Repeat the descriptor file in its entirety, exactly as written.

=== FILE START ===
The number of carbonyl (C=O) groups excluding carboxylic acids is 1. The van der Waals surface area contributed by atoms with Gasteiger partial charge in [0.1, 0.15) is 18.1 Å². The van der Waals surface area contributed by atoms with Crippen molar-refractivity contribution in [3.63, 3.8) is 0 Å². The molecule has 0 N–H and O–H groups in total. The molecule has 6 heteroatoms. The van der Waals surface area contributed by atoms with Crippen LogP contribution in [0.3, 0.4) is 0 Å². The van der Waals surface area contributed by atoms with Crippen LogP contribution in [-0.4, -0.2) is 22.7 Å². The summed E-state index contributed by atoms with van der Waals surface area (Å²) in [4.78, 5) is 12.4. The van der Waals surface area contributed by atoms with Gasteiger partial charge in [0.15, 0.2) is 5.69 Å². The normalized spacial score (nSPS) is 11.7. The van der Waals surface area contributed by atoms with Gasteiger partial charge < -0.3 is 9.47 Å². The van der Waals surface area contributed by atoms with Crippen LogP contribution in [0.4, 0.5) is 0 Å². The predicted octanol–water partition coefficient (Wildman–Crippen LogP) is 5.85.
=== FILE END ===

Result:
The number of carbonyl (C=O) groups excluding carboxylic acids is 1. The van der Waals surface area contributed by atoms with Gasteiger partial charge in [0.1, 0.15) is 18.1 Å². The van der Waals surface area contributed by atoms with Crippen molar-refractivity contribution in [3.63, 3.8) is 0 Å². The molecule has 0 N–H and O–H groups in total. The molecule has 6 heteroatoms. The van der Waals surface area contributed by atoms with Crippen LogP contribution in [0.3, 0.4) is 0 Å². The van der Waals surface area contributed by atoms with Crippen LogP contribution in [-0.4, -0.2) is 22.7 Å². The summed E-state index contributed by atoms with van der Waals surface area (Å²) in [4.78, 5) is 12.4. The van der Waals surface area contributed by atoms with Gasteiger partial charge in [0.15, 0.2) is 5.69 Å². The normalized spacial score (nSPS) is 11.7. The van der Waals surface area contributed by atoms with Gasteiger partial charge < -0.3 is 9.47 Å². The van der Waals surface area contributed by atoms with Crippen LogP contribution in [0.4, 0.5) is 0 Å². The predicted octanol–water partition coefficient (Wildman–Crippen LogP) is 5.85.